Why Car Sharing Won't Reduce Emissions
In analyzing the potential for growth of car-sharing in the United States, a new study (pdf) by the RAND Corporation estimates that as many as 7.5 million Americans (4.5 percent of all eligible drivers) could end up using the service in the future, up from 560,000 today. And while the RAND study authors - Keith Crane, Liisa Ecola, Scott Hassell, and Shanthi Nataraj - point out that such a shift could have significant benefits such as easing congestion, reducing the need for parking, and reducing transportation costs, they also report that the potential of such a shift to reduce energy use and carbon pollution is minimal.
"Here are the numbers: If 7.5 million Americans signed up for car-sharing services, the RAND study estimates that greenhouse-gas emissions from all U.S. vehicles would decline just 0.6 percent. If we got outlandish and assumed a future in which 20.3 million Americans (or about 12.5 percent of all eligible drivers) used car-sharing, then emissions from light vehicles would still just drop 1.7 percent."
According to Plumer, the reason for the meager decline is due to the current driving patterns of those most be likely to use the service.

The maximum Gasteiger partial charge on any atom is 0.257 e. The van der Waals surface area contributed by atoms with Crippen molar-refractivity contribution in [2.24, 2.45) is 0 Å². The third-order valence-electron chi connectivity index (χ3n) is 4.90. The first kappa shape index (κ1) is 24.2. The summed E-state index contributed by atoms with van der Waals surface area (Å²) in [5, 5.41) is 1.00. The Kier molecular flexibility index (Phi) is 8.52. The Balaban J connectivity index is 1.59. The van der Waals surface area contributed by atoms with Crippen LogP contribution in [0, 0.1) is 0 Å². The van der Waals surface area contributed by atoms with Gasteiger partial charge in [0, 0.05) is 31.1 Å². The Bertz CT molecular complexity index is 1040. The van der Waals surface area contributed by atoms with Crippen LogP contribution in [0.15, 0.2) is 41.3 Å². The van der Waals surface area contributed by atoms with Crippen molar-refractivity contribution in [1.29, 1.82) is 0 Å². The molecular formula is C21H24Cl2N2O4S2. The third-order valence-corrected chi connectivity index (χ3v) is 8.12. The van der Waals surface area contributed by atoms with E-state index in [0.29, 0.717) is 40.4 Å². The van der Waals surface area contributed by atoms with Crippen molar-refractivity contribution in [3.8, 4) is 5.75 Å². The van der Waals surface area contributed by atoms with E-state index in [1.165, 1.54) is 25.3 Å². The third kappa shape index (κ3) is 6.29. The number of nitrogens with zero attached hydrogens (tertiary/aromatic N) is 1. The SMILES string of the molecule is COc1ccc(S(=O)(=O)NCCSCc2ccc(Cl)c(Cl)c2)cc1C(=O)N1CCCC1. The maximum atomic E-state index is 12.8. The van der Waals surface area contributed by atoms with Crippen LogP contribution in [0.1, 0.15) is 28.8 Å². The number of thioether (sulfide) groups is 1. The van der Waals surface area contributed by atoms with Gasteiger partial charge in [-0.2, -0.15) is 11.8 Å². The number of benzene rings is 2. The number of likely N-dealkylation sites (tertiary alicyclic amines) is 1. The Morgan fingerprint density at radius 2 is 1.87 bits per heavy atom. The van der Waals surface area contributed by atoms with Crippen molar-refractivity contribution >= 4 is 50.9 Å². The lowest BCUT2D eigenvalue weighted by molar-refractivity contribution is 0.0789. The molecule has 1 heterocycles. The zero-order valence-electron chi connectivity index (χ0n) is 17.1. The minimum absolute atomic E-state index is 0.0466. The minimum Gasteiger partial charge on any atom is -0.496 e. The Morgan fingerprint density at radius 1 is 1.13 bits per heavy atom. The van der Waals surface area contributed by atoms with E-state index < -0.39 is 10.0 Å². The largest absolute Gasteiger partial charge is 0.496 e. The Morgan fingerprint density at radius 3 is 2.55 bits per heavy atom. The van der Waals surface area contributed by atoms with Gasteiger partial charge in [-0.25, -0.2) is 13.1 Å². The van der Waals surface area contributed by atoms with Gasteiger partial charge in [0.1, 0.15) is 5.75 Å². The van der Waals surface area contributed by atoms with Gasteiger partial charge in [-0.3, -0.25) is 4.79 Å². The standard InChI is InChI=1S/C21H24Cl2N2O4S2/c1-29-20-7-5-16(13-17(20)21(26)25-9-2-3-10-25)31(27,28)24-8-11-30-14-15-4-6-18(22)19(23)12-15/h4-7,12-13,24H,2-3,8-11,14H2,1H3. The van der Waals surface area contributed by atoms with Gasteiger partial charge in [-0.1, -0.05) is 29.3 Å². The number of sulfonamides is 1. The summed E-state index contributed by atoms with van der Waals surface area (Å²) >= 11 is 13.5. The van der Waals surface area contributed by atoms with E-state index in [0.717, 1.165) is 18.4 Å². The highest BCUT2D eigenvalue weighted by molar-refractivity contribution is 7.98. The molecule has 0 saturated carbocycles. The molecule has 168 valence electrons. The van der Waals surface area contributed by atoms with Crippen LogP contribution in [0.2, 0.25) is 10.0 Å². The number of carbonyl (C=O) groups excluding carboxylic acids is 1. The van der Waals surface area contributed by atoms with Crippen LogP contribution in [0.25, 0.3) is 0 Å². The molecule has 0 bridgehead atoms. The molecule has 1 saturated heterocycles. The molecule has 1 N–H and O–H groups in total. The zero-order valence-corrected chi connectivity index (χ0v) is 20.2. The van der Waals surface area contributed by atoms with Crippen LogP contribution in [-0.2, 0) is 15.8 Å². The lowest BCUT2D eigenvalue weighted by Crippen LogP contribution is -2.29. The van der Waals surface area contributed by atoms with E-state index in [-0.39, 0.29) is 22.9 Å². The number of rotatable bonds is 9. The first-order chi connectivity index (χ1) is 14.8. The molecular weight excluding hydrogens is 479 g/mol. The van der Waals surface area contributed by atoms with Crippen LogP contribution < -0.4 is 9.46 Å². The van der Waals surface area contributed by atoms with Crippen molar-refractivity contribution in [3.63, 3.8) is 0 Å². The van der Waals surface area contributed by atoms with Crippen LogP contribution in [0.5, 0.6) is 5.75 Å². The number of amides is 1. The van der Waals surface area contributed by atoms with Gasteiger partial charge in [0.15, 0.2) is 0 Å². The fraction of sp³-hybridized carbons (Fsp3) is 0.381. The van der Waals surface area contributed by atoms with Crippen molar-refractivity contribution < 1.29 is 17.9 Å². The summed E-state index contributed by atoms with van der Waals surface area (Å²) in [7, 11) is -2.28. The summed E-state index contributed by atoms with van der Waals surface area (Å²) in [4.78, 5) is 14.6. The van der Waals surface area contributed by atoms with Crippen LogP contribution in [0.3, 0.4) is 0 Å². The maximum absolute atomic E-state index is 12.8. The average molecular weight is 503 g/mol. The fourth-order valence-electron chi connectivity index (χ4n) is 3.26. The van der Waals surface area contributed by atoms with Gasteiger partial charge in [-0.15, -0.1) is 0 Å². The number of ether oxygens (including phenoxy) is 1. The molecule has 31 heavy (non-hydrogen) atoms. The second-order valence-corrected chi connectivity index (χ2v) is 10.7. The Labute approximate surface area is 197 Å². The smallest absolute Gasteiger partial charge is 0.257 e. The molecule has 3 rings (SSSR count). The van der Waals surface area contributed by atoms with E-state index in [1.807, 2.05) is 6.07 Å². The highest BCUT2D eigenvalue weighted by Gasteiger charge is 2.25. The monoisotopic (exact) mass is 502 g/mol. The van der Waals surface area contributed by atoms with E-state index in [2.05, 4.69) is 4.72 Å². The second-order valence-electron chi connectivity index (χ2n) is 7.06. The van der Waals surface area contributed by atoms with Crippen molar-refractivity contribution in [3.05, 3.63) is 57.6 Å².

"For the most part, the people who sign up for car-sharing services were barely driving anyway. On average, Americans who use these sharing services see their car ownership numbers drop from 0.47 cars per household down to 0.24 cars per household. In other words, they went from barely owning cars to barely owning cars. In contrast, car ownership for the country as a whole is about 1.87 vehicles per household."
"Indeed, as StreetsblogDC's Tanya Snyder points out, public transportation - taking the bus or train - is a much more effective way for city dwellers to cut emissions."
Thanks to Daniel Lippman